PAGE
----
The Wagner Free Institute of Science sits in the heart of North Central Philadelphia and offers visitors a time portal to a 19th century natural history museum. Formally incorporated in 1855, the institute is the brainchild of founder William Wagner, a noted Philadelphia merchant, philanthropist and amateur scientist who lived from 1796 to 1885. Wagner grew up in Philadelphia, attended the University of Pennsylvania in 1808 and then did an internship with Girard College founder Stephen Girard. His time with Girard greatly influenced his life’s work, as he chose to devote his efforts on projects that help educate the public for free. Philadelphia was home to many prominent scientists, and Wagner became a prominent member of that community as the late 19th century gave rise to significant growth and interest in the fields of anthropology, archeology and paleontology. Wagner contributed by lecturing on science, but was hampered by his location in North Philadelphia. According to Temple University archives, the area around Montgomery Avenue and 17th Street was a semi-rural suburb that was difficult to access in certain seasons. Wagner wrote about the difficulties his lecture-goers had getting to the institute along mostly unpaved roads during bad weather. Wagner also complained about the lack of gas lines in the area. For nearly 20 years, the institute conducted late afternoon and evening public lectures without the aid of gas lighting. He notes in his 1870’s entry: “After continued and uninterrupted efforts to get our own street lighted with gas we succeeded in November 1873 in obtaining one lamp at the lecture room door, one at the front door and another at the NW corner of 17th and Montgomery. This being the first light obtained from the city lamps, no corporation ever evidenced such a contemptible disregard of the conveniences of the people as this gas company… .” Wagner continued to lecture and lead the unique institution he had founded until his death in 1885, when a board of trustees appointed noted biologist Joseph Leidy as director. By the turn of the century, the institute was a leading force in public education in Philadelphia, offering free classes and allowing admission to women. According to Wagner Institute’s website, it was the motivating force in 1892 for the opening of the first branch of the Philadelphia Public Library System. In 1901, a west wing was added to the institute’s building for use by the Free Library. The Wagner Free Institute of Science continues to serve as an educational beacon for those interested in exploring the history of nature and other scientific endeavors. It has more than 100,000 specimens, including Wagner’s mineral collection — one of the oldest in the country — and his fossil collection. Located at 1700 W. Montgomery Ave., the institute is open to visitors from 9 a.m. to 4 p.m. Tuesday through Friday. Schools and organized groups of more than six people are asked to make reservations by calling (215) 763-6529, ext. 17. For more information, visit wagnerfreeinstitute.org.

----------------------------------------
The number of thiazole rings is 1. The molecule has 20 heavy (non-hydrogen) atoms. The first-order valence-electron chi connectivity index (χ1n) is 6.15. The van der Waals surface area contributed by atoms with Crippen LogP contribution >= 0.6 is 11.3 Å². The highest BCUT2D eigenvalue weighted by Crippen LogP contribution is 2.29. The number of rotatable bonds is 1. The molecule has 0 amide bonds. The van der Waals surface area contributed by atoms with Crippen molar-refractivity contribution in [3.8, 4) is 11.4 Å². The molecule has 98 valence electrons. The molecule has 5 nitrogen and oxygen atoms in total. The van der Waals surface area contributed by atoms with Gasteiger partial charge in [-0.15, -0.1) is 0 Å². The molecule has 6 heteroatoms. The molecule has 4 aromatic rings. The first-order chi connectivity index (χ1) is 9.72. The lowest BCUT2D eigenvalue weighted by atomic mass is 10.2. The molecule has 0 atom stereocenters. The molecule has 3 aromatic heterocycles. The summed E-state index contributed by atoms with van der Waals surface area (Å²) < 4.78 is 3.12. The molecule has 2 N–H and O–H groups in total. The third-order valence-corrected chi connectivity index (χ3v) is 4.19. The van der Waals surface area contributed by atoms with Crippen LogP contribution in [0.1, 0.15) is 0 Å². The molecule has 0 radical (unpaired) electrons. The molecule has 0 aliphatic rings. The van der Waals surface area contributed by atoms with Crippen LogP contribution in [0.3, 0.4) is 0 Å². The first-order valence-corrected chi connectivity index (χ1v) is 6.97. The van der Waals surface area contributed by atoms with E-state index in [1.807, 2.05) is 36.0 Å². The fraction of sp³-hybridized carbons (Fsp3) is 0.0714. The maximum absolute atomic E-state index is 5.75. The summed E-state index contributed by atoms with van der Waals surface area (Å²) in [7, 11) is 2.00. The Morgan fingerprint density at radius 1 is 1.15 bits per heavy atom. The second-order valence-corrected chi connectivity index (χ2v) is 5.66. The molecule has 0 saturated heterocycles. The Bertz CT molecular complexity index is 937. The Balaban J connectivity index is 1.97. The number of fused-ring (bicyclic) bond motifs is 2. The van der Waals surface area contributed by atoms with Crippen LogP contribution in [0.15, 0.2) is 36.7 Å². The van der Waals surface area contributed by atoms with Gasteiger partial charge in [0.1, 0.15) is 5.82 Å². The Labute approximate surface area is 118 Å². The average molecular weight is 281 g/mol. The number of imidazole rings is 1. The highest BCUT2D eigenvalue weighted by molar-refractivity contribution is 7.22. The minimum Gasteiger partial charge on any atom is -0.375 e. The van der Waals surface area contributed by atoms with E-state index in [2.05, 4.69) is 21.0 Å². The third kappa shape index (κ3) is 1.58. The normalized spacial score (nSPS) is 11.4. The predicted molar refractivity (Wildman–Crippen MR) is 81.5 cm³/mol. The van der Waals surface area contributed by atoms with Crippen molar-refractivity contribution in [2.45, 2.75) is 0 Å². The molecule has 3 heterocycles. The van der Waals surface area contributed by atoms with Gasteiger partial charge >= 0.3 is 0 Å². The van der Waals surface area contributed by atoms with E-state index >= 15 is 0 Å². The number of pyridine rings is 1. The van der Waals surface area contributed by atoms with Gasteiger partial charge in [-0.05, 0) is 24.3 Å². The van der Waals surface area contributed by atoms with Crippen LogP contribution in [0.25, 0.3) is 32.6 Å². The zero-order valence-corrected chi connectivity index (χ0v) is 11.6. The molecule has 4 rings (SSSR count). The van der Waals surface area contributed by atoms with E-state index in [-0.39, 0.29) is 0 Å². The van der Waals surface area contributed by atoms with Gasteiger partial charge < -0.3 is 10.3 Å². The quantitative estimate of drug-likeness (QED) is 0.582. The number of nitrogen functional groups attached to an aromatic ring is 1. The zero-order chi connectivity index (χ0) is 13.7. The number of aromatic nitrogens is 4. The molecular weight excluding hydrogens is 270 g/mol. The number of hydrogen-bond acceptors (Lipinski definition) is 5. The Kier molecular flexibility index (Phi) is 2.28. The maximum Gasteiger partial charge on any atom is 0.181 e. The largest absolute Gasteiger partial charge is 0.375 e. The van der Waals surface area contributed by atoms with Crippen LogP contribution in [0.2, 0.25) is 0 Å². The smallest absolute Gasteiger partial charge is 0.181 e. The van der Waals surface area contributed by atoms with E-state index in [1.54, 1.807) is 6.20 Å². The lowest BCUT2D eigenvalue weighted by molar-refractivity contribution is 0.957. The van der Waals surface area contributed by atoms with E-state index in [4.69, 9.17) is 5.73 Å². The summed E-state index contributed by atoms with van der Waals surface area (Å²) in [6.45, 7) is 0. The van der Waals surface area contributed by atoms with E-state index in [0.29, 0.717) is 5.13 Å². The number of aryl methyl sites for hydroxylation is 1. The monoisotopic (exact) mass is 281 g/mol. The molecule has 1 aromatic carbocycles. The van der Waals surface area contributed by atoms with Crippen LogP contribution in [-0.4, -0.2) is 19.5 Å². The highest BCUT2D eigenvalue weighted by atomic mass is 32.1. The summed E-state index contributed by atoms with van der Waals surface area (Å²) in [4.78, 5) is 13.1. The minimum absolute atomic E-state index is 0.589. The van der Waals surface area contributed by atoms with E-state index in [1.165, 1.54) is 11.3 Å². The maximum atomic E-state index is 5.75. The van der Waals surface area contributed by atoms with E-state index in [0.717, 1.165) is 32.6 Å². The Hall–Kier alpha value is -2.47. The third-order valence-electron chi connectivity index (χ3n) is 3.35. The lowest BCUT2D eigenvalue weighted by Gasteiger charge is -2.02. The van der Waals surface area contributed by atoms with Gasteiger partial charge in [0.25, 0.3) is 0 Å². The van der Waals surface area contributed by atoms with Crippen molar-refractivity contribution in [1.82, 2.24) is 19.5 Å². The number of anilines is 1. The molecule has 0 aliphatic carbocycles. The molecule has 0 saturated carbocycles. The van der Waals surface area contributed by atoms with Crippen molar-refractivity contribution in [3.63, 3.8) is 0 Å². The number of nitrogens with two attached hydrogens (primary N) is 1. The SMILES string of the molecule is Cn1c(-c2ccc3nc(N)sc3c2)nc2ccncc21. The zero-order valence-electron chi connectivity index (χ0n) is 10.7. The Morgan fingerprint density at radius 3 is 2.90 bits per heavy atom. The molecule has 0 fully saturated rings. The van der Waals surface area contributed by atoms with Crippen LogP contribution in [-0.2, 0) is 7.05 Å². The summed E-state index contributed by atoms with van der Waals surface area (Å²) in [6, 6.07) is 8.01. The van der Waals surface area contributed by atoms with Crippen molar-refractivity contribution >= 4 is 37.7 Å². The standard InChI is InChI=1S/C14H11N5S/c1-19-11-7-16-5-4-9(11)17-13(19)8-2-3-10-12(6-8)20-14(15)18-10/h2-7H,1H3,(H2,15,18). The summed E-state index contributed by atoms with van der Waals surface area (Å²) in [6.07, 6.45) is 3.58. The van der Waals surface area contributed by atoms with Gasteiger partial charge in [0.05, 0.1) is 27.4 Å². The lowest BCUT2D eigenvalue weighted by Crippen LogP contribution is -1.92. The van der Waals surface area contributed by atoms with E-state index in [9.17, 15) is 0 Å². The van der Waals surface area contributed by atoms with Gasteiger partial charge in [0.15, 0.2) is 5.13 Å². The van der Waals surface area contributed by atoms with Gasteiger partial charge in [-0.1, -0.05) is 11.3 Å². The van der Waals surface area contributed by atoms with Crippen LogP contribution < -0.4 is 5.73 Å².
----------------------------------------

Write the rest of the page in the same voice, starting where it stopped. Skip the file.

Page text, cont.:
The Wagner Free Institute of Science sits in the heart of North Central Philadelphia and offers visitors a time portal to a 19th century natural history museum.